Millions missing out on £1.2 billion of annual pension contributions, due to being locked out of workplace pensions in the UK

08 December 2020

Research conducted by the workplace pension provider, NOW:Pensions has highlighted the fact that there are a number of ‘under-pensioned’ groups in the UK.

The report that has been published identifies the seven most ‘under-pensioned’ groups in the UK and reveals that these are the groups that are reaching retirement age with just 15% of the average UK private pension wealth.

The key findings are as follows:

  •   81% of carers, 21% of disabled people and 23% of women are locked out of automatic enrolment into a workplace pension at present
  •   Individuals with disabilities have private pension wealth of £,7,450 – this is a mere 8% of the UK average
  • Those who have multiple jobs have pension wealth of £2,650 – this equates to 3% of the UK average
  •  Only 42% of BAME groups, 53% of carers and 50% of disabled people are saving into a private pension at present

A table to demonstrate the findings of the research is provided as per below:

 

Median private pension wealth

% with any pension savings

Median private pension wealth (among those with savings)

UK population average

£80,690 

65% 

£217,490 

Single mothers

£18,310

55%

£140,400

Divorced women

£26,100

59%

£140,400

BAME

£0*

42%

£189,900

Disabled

£7,450

50%

£111,730

Carers

£29,800

53%

£180,620

Self-employed

£0*

36%

£121,200

Multiple Job Holders

£2,650

71%

£12,400

Men

£203,200

87%

£302,500

*This is £0 because the majority of people in these groups do not contribute to any pension saving, so when the total pension wealth for this group is divided with the number of individuals it averages out at £0. 

Several common factors have been identified which present barriers to saving for retirement, and these include non-traditional work patterns, a lower percentage of homeownership and being affected by inequalities in the labour market. These inequalities mean that certain individuals cannot access higher-paying jobs and there are less opportunities for both career development and promotion in the roles that they are in. This subsequently means that they are less likely to be eligible for automatic enrolment, which then impacts their ability to save sufficiently for their retirement.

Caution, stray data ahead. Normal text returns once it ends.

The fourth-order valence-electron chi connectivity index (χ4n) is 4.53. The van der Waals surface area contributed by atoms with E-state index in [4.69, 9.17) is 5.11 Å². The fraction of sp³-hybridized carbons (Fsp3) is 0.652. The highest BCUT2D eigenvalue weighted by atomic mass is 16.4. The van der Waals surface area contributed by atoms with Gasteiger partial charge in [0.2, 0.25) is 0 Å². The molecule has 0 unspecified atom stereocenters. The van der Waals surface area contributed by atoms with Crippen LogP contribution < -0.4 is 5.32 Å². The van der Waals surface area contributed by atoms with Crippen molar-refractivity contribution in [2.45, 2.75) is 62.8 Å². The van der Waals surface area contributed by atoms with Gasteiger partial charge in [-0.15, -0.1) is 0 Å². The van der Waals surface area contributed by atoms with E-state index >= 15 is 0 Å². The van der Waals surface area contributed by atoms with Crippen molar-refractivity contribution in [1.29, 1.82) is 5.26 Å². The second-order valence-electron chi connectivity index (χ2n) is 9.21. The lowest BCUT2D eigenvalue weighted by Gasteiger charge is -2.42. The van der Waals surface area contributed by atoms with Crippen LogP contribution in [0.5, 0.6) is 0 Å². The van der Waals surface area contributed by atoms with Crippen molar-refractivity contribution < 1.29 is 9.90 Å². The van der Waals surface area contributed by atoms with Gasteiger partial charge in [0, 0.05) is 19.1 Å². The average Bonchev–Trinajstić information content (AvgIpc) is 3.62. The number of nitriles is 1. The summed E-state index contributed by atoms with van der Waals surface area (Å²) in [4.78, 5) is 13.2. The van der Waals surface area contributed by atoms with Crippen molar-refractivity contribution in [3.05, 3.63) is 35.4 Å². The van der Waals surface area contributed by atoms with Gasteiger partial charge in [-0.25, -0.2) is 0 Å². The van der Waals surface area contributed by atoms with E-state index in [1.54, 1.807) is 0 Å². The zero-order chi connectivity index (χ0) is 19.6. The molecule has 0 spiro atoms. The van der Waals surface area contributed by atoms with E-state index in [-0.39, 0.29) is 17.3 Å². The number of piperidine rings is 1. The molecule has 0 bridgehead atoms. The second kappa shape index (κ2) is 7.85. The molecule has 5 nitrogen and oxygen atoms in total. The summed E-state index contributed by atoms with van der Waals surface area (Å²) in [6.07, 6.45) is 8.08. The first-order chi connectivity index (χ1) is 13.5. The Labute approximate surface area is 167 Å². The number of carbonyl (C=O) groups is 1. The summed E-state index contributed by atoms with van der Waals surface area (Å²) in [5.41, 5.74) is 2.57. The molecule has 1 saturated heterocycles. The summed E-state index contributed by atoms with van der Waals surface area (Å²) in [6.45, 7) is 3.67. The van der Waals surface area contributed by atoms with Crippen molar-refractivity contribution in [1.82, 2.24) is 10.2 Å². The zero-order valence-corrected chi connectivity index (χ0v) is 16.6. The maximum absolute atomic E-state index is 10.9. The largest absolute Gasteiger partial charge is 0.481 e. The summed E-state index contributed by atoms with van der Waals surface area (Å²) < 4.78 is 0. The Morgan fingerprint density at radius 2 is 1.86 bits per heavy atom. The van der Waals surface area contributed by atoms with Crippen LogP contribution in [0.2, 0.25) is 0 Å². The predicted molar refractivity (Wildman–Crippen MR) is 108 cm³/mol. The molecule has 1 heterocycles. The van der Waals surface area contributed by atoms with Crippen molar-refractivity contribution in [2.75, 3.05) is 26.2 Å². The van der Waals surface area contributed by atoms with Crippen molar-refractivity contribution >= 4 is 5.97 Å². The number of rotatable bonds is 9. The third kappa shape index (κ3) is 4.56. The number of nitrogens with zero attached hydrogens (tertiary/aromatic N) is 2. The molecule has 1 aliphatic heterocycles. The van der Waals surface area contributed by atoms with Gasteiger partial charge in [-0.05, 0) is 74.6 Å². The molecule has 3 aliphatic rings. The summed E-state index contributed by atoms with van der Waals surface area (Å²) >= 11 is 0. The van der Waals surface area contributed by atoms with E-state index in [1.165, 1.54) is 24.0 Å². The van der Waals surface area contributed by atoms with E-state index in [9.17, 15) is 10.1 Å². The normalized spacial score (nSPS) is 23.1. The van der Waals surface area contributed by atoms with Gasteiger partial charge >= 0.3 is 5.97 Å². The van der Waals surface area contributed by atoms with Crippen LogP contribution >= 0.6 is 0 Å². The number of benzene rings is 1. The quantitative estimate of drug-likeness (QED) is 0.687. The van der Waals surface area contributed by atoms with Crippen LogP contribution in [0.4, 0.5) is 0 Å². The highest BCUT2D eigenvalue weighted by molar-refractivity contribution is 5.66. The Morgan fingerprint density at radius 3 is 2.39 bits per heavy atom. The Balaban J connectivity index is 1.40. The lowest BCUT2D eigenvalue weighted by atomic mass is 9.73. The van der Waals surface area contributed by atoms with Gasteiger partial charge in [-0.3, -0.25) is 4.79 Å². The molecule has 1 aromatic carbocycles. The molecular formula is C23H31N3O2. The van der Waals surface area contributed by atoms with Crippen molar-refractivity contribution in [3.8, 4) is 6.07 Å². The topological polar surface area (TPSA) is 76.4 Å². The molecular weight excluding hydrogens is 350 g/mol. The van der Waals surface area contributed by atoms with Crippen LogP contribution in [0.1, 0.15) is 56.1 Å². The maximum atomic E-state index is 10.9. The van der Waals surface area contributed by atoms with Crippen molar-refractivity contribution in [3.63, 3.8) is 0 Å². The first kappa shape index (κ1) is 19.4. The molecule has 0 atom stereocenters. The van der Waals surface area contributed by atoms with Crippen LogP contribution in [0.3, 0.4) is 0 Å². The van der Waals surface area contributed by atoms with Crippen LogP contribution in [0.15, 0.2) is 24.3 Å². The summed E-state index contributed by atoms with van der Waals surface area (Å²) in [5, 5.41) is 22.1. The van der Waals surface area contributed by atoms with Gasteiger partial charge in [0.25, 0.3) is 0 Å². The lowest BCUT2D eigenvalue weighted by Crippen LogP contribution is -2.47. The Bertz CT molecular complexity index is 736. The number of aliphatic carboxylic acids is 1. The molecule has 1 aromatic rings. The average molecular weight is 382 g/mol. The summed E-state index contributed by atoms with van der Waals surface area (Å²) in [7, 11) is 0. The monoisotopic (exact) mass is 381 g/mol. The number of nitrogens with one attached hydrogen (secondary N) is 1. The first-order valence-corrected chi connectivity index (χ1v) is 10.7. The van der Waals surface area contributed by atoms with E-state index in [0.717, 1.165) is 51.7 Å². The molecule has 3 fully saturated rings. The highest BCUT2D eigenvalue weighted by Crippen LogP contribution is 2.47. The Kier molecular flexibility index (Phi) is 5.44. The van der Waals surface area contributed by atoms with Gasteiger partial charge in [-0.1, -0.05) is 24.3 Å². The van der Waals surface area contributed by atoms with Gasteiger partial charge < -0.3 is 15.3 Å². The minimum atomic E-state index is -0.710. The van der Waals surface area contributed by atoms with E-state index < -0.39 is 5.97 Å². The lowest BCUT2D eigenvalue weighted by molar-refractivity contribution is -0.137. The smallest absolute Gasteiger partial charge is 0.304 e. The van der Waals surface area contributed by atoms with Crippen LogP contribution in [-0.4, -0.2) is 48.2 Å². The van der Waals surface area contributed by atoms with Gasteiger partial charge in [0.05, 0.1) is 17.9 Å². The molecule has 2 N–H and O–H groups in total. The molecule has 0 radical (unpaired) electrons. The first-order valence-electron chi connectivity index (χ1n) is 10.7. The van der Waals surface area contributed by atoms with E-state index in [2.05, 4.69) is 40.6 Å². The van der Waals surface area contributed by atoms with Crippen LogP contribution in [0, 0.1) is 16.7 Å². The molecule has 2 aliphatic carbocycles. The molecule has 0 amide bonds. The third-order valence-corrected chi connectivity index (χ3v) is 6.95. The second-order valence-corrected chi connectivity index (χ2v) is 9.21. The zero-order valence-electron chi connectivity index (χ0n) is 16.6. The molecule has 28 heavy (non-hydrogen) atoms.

The Pensions and Lifetime Savings Association (PLSA) Retirement Living Standards suggest that an individual should have £20,200 per year, or £29,100 per couple for a ‘moderate’ lifestyle in retirement. When a private pension income is combined with the State Pension and other various benefits, most under-pensioned groups will find it hard to achieve incomes that exceed the minimum retirement living standard of £10,200 per year for an individual, or £15,700 for a couple.

Individuals with disabilities are the only under-pension group who may possibly reach the minimum retirement living standard once the State Pension and benefits they receive top up their private pension savings.

Auto-Enrolment has been applauded for placing more individuals into pension saving in the UK, but there is still more work to be done, as there are still millions of people not saving into a pension scheme. The research conducted by NOW: Pensions indicates that Auto-Enrolment was designed for traditional patterns of work and isn’t designed to assist employees who take substantial career breaks or those who work in part-time roles.

NOW: Pensions policy proposals

 The report offers two policy proposals which would serve to close the pension savings gap, as follows:

  • Remove the £10,000 AE trigger – this would result in an extra 2.5 million people saving into workplace pension
  • Pension contributions should be taken from the first £1 – this would increase pension wealth for ‘under-pensioned’ groups by an average of 30% - however, in some scenarios it would increase by 52%

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